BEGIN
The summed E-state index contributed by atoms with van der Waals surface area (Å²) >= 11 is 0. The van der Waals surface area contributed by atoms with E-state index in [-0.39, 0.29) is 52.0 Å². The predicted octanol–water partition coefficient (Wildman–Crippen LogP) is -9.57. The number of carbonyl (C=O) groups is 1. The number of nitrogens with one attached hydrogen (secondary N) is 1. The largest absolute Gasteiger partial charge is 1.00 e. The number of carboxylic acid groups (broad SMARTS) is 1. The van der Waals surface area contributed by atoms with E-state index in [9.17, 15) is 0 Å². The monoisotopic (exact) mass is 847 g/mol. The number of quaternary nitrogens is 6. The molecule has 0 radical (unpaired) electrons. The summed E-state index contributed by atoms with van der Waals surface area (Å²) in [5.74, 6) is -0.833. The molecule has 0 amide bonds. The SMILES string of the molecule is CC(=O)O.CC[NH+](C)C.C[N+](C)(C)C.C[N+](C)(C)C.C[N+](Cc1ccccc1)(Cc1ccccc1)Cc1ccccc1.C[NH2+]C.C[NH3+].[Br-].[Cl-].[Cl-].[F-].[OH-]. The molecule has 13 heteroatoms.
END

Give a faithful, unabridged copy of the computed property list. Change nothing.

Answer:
The summed E-state index contributed by atoms with van der Waals surface area (Å²) >= 11 is 0. The van der Waals surface area contributed by atoms with E-state index in [-0.39, 0.29) is 52.0 Å². The predicted octanol–water partition coefficient (Wildman–Crippen LogP) is -9.57. The number of carbonyl (C=O) groups is 1. The number of nitrogens with one attached hydrogen (secondary N) is 1. The largest absolute Gasteiger partial charge is 1.00 e. The number of carboxylic acid groups (broad SMARTS) is 1. The van der Waals surface area contributed by atoms with E-state index in [9.17, 15) is 0 Å². The monoisotopic (exact) mass is 847 g/mol. The number of quaternary nitrogens is 6. The molecule has 0 radical (unpaired) electrons. The summed E-state index contributed by atoms with van der Waals surface area (Å²) in [5.74, 6) is -0.833. The molecule has 0 amide bonds. The SMILES string of the molecule is CC(=O)O.CC[NH+](C)C.C[N+](C)(C)C.C[N+](C)(C)C.C[N+](Cc1ccccc1)(Cc1ccccc1)Cc1ccccc1.C[NH2+]C.C[NH3+].[Br-].[Cl-].[Cl-].[F-].[OH-]. The molecule has 13 heteroatoms.